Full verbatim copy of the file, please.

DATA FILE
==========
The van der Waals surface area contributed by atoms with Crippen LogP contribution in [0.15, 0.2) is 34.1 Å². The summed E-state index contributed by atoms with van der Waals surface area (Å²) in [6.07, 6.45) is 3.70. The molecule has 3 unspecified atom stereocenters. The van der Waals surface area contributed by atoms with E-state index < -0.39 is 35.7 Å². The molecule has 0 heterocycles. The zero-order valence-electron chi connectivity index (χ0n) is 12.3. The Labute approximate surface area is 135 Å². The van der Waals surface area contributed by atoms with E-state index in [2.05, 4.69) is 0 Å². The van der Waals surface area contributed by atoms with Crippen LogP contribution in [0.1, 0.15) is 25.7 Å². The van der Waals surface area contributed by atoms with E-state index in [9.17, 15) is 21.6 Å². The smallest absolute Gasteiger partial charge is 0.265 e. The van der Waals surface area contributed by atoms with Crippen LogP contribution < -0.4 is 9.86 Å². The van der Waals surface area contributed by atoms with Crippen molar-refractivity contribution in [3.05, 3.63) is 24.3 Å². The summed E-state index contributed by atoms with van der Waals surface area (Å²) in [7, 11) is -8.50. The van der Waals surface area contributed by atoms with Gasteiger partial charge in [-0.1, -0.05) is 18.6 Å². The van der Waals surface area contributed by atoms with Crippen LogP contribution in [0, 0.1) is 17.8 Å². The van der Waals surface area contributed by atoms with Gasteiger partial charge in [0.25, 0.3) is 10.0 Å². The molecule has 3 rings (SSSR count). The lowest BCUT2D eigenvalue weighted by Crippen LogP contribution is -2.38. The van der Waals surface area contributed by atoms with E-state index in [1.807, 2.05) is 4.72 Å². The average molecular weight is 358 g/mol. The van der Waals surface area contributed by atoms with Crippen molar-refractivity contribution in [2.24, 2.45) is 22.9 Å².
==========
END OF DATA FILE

The van der Waals surface area contributed by atoms with Crippen LogP contribution in [0.15, 0.2) is 34.1 Å². The summed E-state index contributed by atoms with van der Waals surface area (Å²) in [6.07, 6.45) is 3.70. The molecule has 3 unspecified atom stereocenters. The van der Waals surface area contributed by atoms with E-state index < -0.39 is 35.7 Å². The molecule has 0 heterocycles. The zero-order valence-electron chi connectivity index (χ0n) is 12.3. The Labute approximate surface area is 135 Å². The van der Waals surface area contributed by atoms with E-state index in [2.05, 4.69) is 0 Å². The van der Waals surface area contributed by atoms with Crippen LogP contribution in [0.1, 0.15) is 25.7 Å². The van der Waals surface area contributed by atoms with E-state index in [9.17, 15) is 21.6 Å². The smallest absolute Gasteiger partial charge is 0.265 e. The van der Waals surface area contributed by atoms with Crippen LogP contribution < -0.4 is 9.86 Å². The van der Waals surface area contributed by atoms with Crippen molar-refractivity contribution in [3.05, 3.63) is 24.3 Å². The summed E-state index contributed by atoms with van der Waals surface area (Å²) in [7, 11) is -8.50. The van der Waals surface area contributed by atoms with Gasteiger partial charge in [-0.1, -0.05) is 18.6 Å². The van der Waals surface area contributed by atoms with Crippen LogP contribution in [0, 0.1) is 17.8 Å². The van der Waals surface area contributed by atoms with Gasteiger partial charge in [0.25, 0.3) is 10.0 Å². The molecule has 3 rings (SSSR count). The lowest BCUT2D eigenvalue weighted by Crippen LogP contribution is -2.38. The van der Waals surface area contributed by atoms with E-state index in [1.807, 2.05) is 4.72 Å². The average molecular weight is 358 g/mol. The van der Waals surface area contributed by atoms with Crippen molar-refractivity contribution in [2.24, 2.45) is 22.9 Å².